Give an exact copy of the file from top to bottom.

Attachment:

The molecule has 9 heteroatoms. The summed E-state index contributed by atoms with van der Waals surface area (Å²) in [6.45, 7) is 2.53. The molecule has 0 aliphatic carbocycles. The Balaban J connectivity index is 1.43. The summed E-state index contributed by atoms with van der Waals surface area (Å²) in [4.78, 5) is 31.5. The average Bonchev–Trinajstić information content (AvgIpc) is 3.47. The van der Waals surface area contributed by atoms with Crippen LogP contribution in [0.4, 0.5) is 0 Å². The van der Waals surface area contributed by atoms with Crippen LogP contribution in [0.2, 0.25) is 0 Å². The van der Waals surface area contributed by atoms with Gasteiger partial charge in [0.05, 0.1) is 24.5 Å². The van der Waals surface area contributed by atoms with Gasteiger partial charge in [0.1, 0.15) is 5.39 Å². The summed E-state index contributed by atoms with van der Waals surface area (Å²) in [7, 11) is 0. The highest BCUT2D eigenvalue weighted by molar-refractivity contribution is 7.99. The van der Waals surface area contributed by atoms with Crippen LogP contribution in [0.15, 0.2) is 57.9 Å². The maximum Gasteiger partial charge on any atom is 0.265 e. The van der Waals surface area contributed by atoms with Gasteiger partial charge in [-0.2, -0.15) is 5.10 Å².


The molecule has 9 heteroatoms. The summed E-state index contributed by atoms with van der Waals surface area (Å²) in [6.45, 7) is 2.53. The molecule has 0 aliphatic carbocycles. The Balaban J connectivity index is 1.43. The summed E-state index contributed by atoms with van der Waals surface area (Å²) in [4.78, 5) is 31.5. The average Bonchev–Trinajstić information content (AvgIpc) is 3.47. The van der Waals surface area contributed by atoms with Crippen LogP contribution in [0.4, 0.5) is 0 Å². The van der Waals surface area contributed by atoms with Crippen LogP contribution in [0.2, 0.25) is 0 Å². The van der Waals surface area contributed by atoms with Gasteiger partial charge in [0.05, 0.1) is 24.5 Å². The van der Waals surface area contributed by atoms with Gasteiger partial charge in [0.1, 0.15) is 5.39 Å². The summed E-state index contributed by atoms with van der Waals surface area (Å²) in [7, 11) is 0. The highest BCUT2D eigenvalue weighted by molar-refractivity contribution is 7.99. The van der Waals surface area contributed by atoms with Crippen LogP contribution in [0.15, 0.2) is 57.9 Å². The maximum Gasteiger partial charge on any atom is 0.265 e. The van der Waals surface area contributed by atoms with Gasteiger partial charge in [-0.2, -0.15) is 5.10 Å².